The Associated Press
Friday June 21, 2002

Keep Wax Plant Close By/ 


Outdoors is a good place for most houseplants in summer, in a half-shady corner near the house, watered and fertilized as needed but otherwise ignored. One houseplant you might not want to let out is hoya, also known as wax plant. 

For one thing, the plant is so pretty you’ll enjoy it inside. You can leave hoya at a bright window even in summer because its fleshy leaves hold moisture, so the plant does not demand frequent watering. 

If it’s kept inside, you can best enjoy its flowers, too. Each spray of blossoms is composed of 20-or-so small flowers clustered together on short stalks. An individual blossom looks like a small flat star pressed atop a larger flat star — both of them in texture and color seemingly molded from tallow. That tallowy color is tinged pink in the smaller star, deepening to red toward the center of each flower. The flowers seem to appear all of a sudden; you might not even notice any flower buds. (Contrast this habit with gardenia, whose prominent buds sit frustratingly for weeks and weeks before they finally decide to open.) 

Indoors is also where you’ll be able to fully drink in the flowers’ heady aroma.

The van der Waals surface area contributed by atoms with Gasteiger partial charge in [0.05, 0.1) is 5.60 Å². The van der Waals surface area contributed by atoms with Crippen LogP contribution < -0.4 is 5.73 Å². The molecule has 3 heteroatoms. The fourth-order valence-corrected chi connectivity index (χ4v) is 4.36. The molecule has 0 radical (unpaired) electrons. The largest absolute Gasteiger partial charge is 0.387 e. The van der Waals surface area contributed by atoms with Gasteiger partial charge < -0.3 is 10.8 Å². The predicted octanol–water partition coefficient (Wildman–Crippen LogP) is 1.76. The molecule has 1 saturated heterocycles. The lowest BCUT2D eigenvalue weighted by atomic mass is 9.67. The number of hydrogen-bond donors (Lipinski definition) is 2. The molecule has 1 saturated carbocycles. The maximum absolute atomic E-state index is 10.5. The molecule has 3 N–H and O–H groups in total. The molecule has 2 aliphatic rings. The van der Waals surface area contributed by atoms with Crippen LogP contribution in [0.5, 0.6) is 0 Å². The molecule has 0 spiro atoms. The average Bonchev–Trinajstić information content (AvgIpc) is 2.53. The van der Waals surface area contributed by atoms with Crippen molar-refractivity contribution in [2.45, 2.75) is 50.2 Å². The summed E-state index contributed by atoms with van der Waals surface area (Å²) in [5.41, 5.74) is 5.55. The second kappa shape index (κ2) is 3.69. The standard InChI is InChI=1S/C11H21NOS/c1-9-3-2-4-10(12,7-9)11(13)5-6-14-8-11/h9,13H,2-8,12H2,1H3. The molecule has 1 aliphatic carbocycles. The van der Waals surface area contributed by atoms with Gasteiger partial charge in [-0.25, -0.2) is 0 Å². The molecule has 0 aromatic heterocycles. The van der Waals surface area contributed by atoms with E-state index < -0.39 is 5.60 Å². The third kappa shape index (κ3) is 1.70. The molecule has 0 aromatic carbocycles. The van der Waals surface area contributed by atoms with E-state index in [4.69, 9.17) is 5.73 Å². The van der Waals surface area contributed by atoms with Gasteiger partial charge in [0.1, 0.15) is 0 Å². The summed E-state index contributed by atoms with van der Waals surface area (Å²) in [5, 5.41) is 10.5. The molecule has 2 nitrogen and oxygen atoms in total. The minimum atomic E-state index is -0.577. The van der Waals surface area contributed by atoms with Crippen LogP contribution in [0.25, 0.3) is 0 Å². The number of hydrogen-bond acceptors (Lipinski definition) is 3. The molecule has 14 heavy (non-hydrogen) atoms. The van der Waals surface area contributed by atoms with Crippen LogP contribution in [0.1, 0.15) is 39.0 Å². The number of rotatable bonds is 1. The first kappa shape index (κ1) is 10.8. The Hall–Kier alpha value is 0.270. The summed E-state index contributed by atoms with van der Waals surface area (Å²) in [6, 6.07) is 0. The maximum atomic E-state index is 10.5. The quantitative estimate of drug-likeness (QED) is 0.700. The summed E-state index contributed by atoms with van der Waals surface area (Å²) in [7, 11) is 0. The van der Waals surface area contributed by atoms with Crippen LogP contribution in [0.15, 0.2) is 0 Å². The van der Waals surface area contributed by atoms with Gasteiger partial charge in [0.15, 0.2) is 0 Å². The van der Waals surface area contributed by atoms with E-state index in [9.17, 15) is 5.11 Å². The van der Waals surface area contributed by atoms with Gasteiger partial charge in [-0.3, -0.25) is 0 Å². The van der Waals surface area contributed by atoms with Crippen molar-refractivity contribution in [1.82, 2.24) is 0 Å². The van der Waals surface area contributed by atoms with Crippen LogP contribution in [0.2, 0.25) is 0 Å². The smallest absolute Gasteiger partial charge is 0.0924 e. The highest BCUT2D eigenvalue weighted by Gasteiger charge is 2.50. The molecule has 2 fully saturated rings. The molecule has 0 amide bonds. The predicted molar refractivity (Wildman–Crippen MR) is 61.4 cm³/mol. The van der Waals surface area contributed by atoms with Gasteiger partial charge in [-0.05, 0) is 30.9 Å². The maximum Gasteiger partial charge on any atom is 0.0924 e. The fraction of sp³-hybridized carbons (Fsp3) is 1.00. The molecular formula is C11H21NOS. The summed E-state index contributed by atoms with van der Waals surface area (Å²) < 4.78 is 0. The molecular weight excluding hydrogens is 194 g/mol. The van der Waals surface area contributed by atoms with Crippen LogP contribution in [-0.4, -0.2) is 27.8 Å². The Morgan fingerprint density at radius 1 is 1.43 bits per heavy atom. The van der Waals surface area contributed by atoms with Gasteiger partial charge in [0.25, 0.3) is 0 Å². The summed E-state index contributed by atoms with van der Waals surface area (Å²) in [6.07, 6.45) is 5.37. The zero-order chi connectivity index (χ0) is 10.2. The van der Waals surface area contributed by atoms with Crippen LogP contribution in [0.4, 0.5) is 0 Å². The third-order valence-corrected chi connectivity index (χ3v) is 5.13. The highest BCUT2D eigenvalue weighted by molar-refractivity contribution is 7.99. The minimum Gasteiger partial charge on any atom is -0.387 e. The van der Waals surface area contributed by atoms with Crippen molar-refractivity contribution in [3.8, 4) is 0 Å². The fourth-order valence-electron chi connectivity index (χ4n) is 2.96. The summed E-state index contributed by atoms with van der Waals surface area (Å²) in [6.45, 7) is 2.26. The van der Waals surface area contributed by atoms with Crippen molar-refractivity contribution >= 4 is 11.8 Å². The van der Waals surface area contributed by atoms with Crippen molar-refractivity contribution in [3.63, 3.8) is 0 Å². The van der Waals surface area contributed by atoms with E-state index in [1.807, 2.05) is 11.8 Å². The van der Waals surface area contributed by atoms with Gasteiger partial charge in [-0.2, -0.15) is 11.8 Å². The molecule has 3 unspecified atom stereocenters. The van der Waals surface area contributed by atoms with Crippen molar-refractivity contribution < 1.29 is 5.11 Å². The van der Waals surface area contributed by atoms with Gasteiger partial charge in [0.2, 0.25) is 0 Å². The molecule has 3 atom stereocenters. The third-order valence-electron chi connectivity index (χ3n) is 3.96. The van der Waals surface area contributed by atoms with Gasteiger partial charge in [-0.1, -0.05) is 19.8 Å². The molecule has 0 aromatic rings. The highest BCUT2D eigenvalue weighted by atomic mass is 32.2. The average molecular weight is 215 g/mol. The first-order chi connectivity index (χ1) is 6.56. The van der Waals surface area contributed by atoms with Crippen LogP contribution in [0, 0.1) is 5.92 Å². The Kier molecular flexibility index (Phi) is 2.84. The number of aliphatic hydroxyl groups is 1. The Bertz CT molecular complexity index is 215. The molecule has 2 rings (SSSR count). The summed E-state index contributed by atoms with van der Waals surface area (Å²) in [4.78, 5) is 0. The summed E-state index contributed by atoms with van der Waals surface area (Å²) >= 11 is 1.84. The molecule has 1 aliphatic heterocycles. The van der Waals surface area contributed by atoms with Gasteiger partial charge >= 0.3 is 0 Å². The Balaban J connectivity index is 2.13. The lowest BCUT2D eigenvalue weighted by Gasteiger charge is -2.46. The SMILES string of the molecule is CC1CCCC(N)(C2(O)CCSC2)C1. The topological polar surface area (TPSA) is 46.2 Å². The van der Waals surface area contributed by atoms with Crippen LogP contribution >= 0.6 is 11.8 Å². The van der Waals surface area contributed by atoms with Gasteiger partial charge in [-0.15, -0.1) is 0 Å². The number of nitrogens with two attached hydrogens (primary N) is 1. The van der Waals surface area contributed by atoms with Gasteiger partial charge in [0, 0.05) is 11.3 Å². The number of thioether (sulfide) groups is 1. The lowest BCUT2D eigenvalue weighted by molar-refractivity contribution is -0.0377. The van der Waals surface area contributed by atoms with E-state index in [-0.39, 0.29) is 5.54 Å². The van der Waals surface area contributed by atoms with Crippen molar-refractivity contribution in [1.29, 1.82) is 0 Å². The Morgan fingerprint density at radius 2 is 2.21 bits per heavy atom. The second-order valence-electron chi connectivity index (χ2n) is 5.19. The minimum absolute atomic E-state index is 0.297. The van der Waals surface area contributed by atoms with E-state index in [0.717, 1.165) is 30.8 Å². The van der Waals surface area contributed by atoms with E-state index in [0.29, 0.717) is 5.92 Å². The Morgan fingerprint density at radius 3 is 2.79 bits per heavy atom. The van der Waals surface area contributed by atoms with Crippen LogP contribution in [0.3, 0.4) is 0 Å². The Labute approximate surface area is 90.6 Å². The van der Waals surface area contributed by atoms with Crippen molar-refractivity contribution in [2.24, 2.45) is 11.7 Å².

The scent is not one that fills a room, but if you press your nose right up against the blossoms, close your eyes, and inhale, you’ll find yourself in a chocolate factory. 

The main ingredient in getting hoya to flower is patience. Periodic dry spells won’t hurt the plant, nor will keeping it cramped in the same pot year after year. Light is needed, but not an excessive amount. Even a cool east window suffices, and provides the coolness the plant likes in winter, when it also must have dryness. 

One note of caution with hoya: The flowers form on short growths, called spurs, that grow off older stems. So don’t prune the plant and never cut off the spent flowers or you could accidentally cut the spur. Because the plant flowers repeatedly on older stems, you can look forward to a hoya plant bearing more and more flowers as it grows older.